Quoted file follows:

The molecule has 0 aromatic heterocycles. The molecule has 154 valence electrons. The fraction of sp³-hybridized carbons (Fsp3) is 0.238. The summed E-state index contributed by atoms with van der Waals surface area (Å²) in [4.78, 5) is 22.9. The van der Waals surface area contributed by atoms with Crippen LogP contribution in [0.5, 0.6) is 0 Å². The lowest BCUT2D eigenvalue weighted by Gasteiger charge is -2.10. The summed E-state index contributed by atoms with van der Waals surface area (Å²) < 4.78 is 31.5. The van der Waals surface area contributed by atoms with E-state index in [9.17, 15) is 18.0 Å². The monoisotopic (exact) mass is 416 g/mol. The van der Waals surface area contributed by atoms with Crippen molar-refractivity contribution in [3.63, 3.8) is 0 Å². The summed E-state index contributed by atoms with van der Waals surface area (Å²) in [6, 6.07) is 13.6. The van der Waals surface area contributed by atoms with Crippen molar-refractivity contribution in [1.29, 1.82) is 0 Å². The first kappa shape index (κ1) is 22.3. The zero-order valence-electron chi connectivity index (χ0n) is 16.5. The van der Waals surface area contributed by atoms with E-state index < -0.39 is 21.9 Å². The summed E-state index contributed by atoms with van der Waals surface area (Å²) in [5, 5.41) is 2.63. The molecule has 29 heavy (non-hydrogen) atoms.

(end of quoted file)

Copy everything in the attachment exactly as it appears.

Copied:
The molecule has 0 aromatic heterocycles. The molecule has 154 valence electrons. The fraction of sp³-hybridized carbons (Fsp3) is 0.238. The summed E-state index contributed by atoms with van der Waals surface area (Å²) in [4.78, 5) is 22.9. The van der Waals surface area contributed by atoms with Crippen LogP contribution in [0.5, 0.6) is 0 Å². The lowest BCUT2D eigenvalue weighted by Gasteiger charge is -2.10. The summed E-state index contributed by atoms with van der Waals surface area (Å²) < 4.78 is 31.5. The van der Waals surface area contributed by atoms with E-state index in [9.17, 15) is 18.0 Å². The monoisotopic (exact) mass is 416 g/mol. The van der Waals surface area contributed by atoms with Crippen molar-refractivity contribution in [3.63, 3.8) is 0 Å². The summed E-state index contributed by atoms with van der Waals surface area (Å²) in [6, 6.07) is 13.6. The van der Waals surface area contributed by atoms with Crippen molar-refractivity contribution in [1.29, 1.82) is 0 Å². The first kappa shape index (κ1) is 22.3. The zero-order valence-electron chi connectivity index (χ0n) is 16.5. The van der Waals surface area contributed by atoms with E-state index < -0.39 is 21.9 Å². The summed E-state index contributed by atoms with van der Waals surface area (Å²) in [5, 5.41) is 2.63. The molecule has 29 heavy (non-hydrogen) atoms.